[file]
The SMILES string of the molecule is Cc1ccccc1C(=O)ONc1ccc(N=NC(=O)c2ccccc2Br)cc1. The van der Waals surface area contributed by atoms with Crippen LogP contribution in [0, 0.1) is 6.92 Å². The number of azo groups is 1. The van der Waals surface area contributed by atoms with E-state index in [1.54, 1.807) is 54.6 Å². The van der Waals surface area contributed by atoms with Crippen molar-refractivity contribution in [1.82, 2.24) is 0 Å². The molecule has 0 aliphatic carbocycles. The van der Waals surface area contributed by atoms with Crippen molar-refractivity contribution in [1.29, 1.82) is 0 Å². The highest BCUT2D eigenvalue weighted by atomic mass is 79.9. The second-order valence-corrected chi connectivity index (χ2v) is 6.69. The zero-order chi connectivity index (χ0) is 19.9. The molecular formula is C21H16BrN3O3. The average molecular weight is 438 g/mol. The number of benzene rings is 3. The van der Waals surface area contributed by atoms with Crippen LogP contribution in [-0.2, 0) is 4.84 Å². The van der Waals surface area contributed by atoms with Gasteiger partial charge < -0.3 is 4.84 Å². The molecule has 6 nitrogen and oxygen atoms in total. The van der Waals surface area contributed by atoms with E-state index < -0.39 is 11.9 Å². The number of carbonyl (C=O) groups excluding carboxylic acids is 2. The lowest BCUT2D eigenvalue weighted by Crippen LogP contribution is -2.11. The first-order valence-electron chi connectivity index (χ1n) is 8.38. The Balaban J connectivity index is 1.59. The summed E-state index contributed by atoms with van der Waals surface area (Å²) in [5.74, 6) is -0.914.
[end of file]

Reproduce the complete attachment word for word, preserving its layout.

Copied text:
The SMILES string of the molecule is Cc1ccccc1C(=O)ONc1ccc(N=NC(=O)c2ccccc2Br)cc1. The van der Waals surface area contributed by atoms with Crippen LogP contribution in [0, 0.1) is 6.92 Å². The number of azo groups is 1. The van der Waals surface area contributed by atoms with E-state index in [1.54, 1.807) is 54.6 Å². The van der Waals surface area contributed by atoms with Crippen molar-refractivity contribution in [1.82, 2.24) is 0 Å². The molecule has 0 aliphatic carbocycles. The van der Waals surface area contributed by atoms with Crippen molar-refractivity contribution in [1.29, 1.82) is 0 Å². The highest BCUT2D eigenvalue weighted by atomic mass is 79.9. The second-order valence-corrected chi connectivity index (χ2v) is 6.69. The zero-order chi connectivity index (χ0) is 19.9. The molecular formula is C21H16BrN3O3. The average molecular weight is 438 g/mol. The number of benzene rings is 3. The van der Waals surface area contributed by atoms with Crippen LogP contribution in [-0.2, 0) is 4.84 Å². The van der Waals surface area contributed by atoms with Gasteiger partial charge < -0.3 is 4.84 Å². The molecule has 6 nitrogen and oxygen atoms in total. The van der Waals surface area contributed by atoms with E-state index < -0.39 is 11.9 Å². The number of carbonyl (C=O) groups excluding carboxylic acids is 2. The lowest BCUT2D eigenvalue weighted by Crippen LogP contribution is -2.11. The first-order valence-electron chi connectivity index (χ1n) is 8.38. The Balaban J connectivity index is 1.59. The summed E-state index contributed by atoms with van der Waals surface area (Å²) in [5.74, 6) is -0.914.